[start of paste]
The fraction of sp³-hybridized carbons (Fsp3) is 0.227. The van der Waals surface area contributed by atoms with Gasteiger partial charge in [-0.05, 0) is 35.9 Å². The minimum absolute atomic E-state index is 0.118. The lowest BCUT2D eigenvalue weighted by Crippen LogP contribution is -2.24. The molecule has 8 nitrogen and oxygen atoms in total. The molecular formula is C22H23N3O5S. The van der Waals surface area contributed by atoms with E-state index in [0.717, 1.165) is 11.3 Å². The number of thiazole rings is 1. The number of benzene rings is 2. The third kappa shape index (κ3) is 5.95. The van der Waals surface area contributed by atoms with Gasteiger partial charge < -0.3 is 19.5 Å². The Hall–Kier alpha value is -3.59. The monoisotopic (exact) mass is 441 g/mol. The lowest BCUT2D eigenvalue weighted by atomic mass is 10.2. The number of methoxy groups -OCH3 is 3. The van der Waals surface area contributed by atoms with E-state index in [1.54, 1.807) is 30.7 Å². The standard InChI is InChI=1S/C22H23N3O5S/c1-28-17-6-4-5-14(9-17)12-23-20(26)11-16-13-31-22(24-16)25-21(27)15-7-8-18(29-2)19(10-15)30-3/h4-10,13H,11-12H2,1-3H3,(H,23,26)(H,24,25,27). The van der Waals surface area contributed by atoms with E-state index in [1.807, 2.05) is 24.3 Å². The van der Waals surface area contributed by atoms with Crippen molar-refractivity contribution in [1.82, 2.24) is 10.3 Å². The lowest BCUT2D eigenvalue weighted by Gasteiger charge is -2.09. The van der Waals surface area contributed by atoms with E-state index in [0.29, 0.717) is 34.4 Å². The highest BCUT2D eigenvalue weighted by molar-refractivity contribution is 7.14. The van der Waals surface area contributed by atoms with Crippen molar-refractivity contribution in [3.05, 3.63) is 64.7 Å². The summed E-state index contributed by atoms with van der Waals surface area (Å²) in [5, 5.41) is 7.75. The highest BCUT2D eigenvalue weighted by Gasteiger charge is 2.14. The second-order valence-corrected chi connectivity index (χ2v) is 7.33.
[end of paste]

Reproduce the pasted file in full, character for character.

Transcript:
The fraction of sp³-hybridized carbons (Fsp3) is 0.227. The van der Waals surface area contributed by atoms with Gasteiger partial charge in [-0.05, 0) is 35.9 Å². The minimum absolute atomic E-state index is 0.118. The lowest BCUT2D eigenvalue weighted by Crippen LogP contribution is -2.24. The molecule has 8 nitrogen and oxygen atoms in total. The molecular formula is C22H23N3O5S. The van der Waals surface area contributed by atoms with E-state index in [0.717, 1.165) is 11.3 Å². The number of thiazole rings is 1. The number of benzene rings is 2. The third kappa shape index (κ3) is 5.95. The van der Waals surface area contributed by atoms with Gasteiger partial charge < -0.3 is 19.5 Å². The Hall–Kier alpha value is -3.59. The monoisotopic (exact) mass is 441 g/mol. The lowest BCUT2D eigenvalue weighted by atomic mass is 10.2. The number of methoxy groups -OCH3 is 3. The van der Waals surface area contributed by atoms with E-state index in [1.54, 1.807) is 30.7 Å². The standard InChI is InChI=1S/C22H23N3O5S/c1-28-17-6-4-5-14(9-17)12-23-20(26)11-16-13-31-22(24-16)25-21(27)15-7-8-18(29-2)19(10-15)30-3/h4-10,13H,11-12H2,1-3H3,(H,23,26)(H,24,25,27). The van der Waals surface area contributed by atoms with E-state index in [1.807, 2.05) is 24.3 Å². The van der Waals surface area contributed by atoms with Crippen molar-refractivity contribution in [1.82, 2.24) is 10.3 Å². The lowest BCUT2D eigenvalue weighted by Gasteiger charge is -2.09. The van der Waals surface area contributed by atoms with E-state index in [0.29, 0.717) is 34.4 Å². The highest BCUT2D eigenvalue weighted by molar-refractivity contribution is 7.14. The van der Waals surface area contributed by atoms with Crippen molar-refractivity contribution in [3.05, 3.63) is 64.7 Å². The summed E-state index contributed by atoms with van der Waals surface area (Å²) in [5, 5.41) is 7.75. The highest BCUT2D eigenvalue weighted by Gasteiger charge is 2.14. The second-order valence-corrected chi connectivity index (χ2v) is 7.33.